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How to Teach the Times Tables Through Multiplication Songs

Many children unfortunately do not learn their times tables well. This results in the students falling behind and losing confidence in math - not because they do not understand concepts, but because they cannot keep up in class.

I have taught thousands of children the times tables. I have used flashcards, worksheets, computer games, activities and other drills. However the most enjoyable form by far has been music. Music is highly motivational, enjoyable and cool! It is a wonderful tool that can be combined with any other program you are using.

Music is a remarkable technique to help memorization skills - especially multiplication music!

It is essential to have the times tables memorized well. The melodies in music help the process of learning multiplication facts by facilitating the formation of memory associations. Music is full of rhythmic and melodic patterns which build additional math skills. Following along with the lyrics help to reinforce reading skills. Furthermore, your child has the opportunity to develop an appreciation of music and build music skills by being exposed to rhythm, pitch, melodies and composition.

The following guidelines will help ensure your child's success in learning the times tables is a breeze:

  • Explain that is a necessary requirement to have the times tables memorized so that you can quickly recall math facts in your head. Show your child or student an example of what "quick recall" is. Make it fun! Empathize that you also had to memorize all the facts. Maybe you need to review them as well and you can make the goal a team project.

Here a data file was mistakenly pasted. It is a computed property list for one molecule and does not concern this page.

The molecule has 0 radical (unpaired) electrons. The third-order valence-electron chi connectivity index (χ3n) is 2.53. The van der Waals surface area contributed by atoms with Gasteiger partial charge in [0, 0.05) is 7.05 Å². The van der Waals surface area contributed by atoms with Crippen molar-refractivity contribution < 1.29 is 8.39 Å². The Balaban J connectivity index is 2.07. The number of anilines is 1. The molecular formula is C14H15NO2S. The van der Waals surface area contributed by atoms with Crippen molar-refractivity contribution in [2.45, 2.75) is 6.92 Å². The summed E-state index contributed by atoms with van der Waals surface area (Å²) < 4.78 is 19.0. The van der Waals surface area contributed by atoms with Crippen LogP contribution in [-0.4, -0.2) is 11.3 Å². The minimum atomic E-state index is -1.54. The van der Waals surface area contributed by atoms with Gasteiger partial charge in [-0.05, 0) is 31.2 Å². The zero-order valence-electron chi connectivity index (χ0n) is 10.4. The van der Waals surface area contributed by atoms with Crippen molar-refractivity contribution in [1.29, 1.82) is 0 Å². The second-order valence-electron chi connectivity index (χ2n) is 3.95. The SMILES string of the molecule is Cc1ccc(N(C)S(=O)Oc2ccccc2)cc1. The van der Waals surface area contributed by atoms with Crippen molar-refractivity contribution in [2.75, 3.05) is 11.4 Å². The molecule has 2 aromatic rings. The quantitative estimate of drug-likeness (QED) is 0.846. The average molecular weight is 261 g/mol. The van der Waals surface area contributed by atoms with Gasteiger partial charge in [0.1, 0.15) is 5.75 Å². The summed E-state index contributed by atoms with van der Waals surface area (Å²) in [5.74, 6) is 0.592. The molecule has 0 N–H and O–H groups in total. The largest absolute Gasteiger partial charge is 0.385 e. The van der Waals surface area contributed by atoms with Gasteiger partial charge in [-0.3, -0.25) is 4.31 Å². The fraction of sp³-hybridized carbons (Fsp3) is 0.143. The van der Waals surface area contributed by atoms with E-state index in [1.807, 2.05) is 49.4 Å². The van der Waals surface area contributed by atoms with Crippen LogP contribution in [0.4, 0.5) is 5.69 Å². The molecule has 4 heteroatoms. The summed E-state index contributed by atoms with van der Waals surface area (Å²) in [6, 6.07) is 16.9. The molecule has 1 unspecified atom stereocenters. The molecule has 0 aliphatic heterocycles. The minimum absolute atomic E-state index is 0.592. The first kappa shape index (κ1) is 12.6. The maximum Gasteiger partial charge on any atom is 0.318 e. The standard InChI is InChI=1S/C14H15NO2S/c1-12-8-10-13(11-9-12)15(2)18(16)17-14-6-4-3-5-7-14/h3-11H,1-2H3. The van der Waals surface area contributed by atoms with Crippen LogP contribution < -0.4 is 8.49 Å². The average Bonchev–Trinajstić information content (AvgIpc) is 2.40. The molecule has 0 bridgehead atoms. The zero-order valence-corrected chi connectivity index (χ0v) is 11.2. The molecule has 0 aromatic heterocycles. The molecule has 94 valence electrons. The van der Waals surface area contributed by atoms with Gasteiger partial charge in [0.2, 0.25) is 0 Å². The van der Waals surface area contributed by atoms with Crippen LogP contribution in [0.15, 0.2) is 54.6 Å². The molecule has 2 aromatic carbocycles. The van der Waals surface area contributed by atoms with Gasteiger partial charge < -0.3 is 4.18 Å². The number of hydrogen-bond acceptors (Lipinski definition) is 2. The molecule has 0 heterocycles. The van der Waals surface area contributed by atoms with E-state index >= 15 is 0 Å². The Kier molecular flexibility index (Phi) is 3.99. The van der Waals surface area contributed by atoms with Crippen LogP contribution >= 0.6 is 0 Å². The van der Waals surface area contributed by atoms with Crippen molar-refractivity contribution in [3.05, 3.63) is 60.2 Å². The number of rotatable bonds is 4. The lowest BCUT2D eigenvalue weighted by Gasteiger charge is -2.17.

• Make sure your child understands what multiplication is. Take manipulatives and show them arrays, groups and the process of repeated addition.
  • Go through the tables so that they can see the patterns. Print off a times table chart. Look at similar tables like 2s, 4s and 8s; 3s and 6s; 5s and 10s etc. Look for and discuss similarities.
  • Discuss the importance of having the times tables memorized. Explain what speedy recall is. Demonstrate how fast they need to be able to recite math facts. Make this an exciting challenge.
  • Set some goals for learning the times tables. Start off with easier tables. Write down the table you still need to learn on flash cards so you can evaluate your accomplishments.
  • Practice, practice, practice! Play your songs. Sing along. Print off the lyrics and try to sing on your own. Combine all types of learning: auditory, visual, and kinesthetic (i.e., using hand movements). Practice in the car. Play math games. Talk math! Every bit counts.
  • Add in a few fun activities and gimmicks to keep your lessons exciting. For example, learn the nines finger trick and the 6-10 finger trick. Create Napier Bones and discuss how they work. Make a multiplication Fortune Teller. Create a paper chain of the facts you already know and keep adding to it. Roll dodecahedron (12 sided dice). Post stickies of math facts up around the house or classroom to find. Play Munchie Math!
  • Practice each table afterwards by mixing up the facts to test your knowledge. Work on the facts you do NOT know.
  • Googol Power Math Series products Provide ample encouragement and don't give up! Memorization for some people takes longer. Learn a few memorization techniques to speed up the process.
  • Play your multiplication music afterwards to review, inspire and reinforce the facts previously learned. Periodic reviews are necessary to assure the facts remain in long term memory.

Afterwards, find word problems to build problems solving skills and to reinforce the new skills learned. Once the tables have been memorized, your child or students will be ready to move on easily to more exciting mathematical concepts that will help transform them into life-long learners.

Susan Jarema is the founder of Googol Learning, the Crazy 4 Math Contest,, New Earth Marketing and Kidzinfo. The Googol Learning Website has many free resources to inspire mathematics and family learning in your home through music, games, stories and layered learning.

This article may be reprinted with the above author credit and website link.

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